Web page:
Women across the world have been disproportionally impacted by the COVID-19 pandemic – a staggering 87% of women business owners say they have been adversely affected. Overrepresentation in sectors hardest hit by the economic downturn (tourism, retail, F&B, etc), the pronounced digital gender gap in an increasingly virtual world, and the mounting pressures of childcare responsibilities are only a few factors that have left women particularly vulnerable.
In tackling this stark disparity and unlocking the fullest potential of women in business, the Mastercard Index of Women Entrepreneurs (MIWE) 2020 report findings make a compelling case for building on targeted gender-specific policy best practices internationally.
Now in its fourth year, MIWE highlights the vast socio-economic contributions of women entrepreneurs across the world, as well as providing insight on the factors driving and inhibiting their advancement. Through a unique methodology – drawing on publicly available data from leading international organizations, such as the OECD and International Labor Organization – MIWE 2020 includes a global ranking on the advancement of women in business in pre-pandemic conditions across 58 economies (including 15 in the Asia Pacific region), representing almost 80% of the female labor force.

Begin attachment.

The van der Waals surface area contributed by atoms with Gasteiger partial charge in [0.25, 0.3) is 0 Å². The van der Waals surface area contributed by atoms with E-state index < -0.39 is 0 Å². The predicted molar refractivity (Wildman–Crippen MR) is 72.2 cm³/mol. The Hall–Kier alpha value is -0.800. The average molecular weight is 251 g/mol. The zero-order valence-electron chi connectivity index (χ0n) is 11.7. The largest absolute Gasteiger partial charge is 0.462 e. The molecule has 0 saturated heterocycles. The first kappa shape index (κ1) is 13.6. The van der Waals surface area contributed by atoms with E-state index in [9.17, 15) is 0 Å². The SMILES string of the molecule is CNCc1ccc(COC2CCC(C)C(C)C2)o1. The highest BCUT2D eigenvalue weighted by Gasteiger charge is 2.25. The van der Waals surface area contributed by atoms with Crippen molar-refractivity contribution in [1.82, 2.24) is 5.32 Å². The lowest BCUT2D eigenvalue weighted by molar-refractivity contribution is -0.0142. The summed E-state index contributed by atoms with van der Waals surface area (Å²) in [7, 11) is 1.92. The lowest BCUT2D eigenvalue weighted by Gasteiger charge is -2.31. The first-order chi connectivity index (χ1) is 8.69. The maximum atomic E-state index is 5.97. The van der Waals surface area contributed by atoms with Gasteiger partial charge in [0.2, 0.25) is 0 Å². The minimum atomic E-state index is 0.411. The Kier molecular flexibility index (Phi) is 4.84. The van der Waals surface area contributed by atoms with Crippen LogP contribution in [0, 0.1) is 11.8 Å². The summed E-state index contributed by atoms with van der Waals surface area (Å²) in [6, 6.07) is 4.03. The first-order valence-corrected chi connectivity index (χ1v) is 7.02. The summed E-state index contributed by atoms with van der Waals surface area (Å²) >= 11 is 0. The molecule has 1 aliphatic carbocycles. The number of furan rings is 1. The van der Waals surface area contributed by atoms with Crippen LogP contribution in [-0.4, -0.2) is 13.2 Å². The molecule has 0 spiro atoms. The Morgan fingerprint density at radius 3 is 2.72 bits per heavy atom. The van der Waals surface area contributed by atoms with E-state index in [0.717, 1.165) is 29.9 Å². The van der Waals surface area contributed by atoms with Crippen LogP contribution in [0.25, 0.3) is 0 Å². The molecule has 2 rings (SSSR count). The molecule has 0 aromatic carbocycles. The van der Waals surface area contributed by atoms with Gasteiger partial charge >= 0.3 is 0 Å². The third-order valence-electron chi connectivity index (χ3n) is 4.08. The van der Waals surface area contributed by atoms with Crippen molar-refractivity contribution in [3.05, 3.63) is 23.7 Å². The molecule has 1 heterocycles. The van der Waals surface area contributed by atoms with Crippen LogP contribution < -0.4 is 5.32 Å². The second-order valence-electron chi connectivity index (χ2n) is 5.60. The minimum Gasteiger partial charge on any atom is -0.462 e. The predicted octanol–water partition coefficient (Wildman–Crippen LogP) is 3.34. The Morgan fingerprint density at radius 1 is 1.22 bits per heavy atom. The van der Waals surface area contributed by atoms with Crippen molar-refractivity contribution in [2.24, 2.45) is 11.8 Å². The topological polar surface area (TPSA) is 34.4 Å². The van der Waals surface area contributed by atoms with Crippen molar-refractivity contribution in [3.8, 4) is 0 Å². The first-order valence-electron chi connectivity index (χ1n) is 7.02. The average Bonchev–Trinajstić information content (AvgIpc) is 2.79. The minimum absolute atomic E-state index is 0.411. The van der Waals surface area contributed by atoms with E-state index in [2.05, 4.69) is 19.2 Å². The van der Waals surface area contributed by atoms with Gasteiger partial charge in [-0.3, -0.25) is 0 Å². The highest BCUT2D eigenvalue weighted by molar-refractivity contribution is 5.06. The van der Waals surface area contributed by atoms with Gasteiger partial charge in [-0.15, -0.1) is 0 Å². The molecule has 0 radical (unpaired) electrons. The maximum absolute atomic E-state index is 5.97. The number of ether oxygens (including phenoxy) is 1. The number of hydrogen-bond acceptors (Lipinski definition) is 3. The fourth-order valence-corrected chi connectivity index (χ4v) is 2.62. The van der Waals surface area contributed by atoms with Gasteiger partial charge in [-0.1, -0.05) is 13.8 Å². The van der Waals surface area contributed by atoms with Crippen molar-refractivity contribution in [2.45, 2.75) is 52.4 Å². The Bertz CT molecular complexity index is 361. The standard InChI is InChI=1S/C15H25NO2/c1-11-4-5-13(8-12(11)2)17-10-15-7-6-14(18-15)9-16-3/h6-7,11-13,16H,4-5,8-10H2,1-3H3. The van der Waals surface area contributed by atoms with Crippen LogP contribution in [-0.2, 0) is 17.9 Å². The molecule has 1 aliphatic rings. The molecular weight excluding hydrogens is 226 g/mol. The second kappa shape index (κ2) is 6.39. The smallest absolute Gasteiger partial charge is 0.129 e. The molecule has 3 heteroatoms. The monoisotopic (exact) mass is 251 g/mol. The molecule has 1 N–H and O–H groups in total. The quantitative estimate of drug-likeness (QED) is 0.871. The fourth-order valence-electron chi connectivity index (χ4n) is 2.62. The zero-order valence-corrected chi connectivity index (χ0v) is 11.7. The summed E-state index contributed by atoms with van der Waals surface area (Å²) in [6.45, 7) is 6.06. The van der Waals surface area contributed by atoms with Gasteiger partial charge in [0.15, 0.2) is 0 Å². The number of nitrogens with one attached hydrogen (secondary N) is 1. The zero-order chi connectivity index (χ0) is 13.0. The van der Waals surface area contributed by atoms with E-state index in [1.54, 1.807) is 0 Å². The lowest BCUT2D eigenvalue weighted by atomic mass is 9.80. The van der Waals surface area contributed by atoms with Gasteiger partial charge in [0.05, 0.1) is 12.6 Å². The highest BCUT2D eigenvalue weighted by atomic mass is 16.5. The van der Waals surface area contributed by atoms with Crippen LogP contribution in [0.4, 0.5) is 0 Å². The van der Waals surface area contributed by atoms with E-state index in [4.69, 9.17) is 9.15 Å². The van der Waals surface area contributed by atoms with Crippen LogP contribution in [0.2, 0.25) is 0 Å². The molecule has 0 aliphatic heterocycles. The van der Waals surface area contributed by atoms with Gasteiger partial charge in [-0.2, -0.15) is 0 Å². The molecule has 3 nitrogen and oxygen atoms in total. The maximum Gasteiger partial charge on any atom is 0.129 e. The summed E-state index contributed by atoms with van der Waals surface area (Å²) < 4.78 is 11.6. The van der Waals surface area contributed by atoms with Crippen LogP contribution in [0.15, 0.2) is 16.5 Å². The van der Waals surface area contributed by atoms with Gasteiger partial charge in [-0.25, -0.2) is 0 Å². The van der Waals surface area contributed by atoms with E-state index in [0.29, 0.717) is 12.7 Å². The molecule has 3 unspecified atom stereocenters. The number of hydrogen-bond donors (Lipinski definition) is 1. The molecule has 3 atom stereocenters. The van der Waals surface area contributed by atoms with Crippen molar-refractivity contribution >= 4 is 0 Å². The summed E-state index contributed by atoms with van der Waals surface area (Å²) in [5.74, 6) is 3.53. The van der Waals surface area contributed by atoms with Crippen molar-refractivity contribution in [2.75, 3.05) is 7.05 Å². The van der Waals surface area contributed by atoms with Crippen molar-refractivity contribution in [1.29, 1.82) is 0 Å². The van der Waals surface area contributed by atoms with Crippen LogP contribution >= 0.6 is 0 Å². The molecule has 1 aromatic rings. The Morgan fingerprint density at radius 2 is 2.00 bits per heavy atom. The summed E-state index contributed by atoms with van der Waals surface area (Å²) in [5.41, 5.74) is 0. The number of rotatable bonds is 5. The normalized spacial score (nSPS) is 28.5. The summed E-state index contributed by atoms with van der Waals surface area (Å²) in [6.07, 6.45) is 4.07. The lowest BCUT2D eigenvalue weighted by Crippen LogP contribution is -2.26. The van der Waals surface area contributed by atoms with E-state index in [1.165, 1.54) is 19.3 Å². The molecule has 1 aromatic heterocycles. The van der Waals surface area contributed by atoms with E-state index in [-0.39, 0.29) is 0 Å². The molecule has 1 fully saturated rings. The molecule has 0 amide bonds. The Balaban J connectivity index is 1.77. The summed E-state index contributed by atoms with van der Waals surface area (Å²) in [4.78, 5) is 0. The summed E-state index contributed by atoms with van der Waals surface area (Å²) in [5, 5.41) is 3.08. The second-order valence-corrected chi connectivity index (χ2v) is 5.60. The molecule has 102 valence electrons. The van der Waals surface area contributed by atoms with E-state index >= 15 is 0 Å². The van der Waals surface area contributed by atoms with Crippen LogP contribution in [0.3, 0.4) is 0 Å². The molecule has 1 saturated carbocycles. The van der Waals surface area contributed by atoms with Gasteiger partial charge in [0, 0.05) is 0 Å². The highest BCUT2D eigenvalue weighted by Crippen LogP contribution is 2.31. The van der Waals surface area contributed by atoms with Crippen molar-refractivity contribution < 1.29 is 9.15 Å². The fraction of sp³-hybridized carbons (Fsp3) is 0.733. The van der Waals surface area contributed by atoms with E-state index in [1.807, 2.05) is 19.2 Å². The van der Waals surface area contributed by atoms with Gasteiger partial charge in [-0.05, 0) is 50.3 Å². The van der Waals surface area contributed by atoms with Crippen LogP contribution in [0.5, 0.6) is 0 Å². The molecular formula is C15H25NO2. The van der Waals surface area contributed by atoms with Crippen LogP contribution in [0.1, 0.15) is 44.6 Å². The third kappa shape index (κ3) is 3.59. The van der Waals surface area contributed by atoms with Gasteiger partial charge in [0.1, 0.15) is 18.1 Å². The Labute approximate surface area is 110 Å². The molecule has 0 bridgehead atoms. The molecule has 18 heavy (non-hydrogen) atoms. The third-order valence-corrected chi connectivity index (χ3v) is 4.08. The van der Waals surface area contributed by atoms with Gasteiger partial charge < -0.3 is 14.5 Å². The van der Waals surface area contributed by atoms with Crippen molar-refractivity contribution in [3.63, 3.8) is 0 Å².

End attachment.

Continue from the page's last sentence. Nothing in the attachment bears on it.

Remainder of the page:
MIWE 2020’s top performing economy is a prime example of gender-specific support mechanisms having swift and significant results. For the first time, Israel tops the MIWE as best economy for women entrepreneurs worldwide, advancing from 4th place in 2019. With an ambition to double the number of female entrepreneurs within two years, Israel’s success has been driven by a focused institutional backing for SMEs – its ‘Support for SMEs’ ranking catapulted from 42nd place in 2019, to 1st in 2020.
Last year’s strong performers, the United States and New Zealand – although dropping from 1st to 2nd,and 2nd to 4th places respectively – demonstrate that economies with mature gender focused initiatives still out-perform on the global stage through continued focus on advancing conditions for women in business. In both these economies, favorable cultural perceptions of entrepreneurism, the high visibility of female leaders that serve as role models for aspiring entrepreneurs, and supportive entrepreneurial conditions play a crucial role in their success.
It is noteworthy that the majority of economies (34 out of a total of 58 in this report) have healthy MIWE scores of 60 to 70 such as Australia, Indonesia, Mainland China, Singapore, Vietnam and Malaysia while 13 economies have lower scores of 50 to 60 such as Japan and India.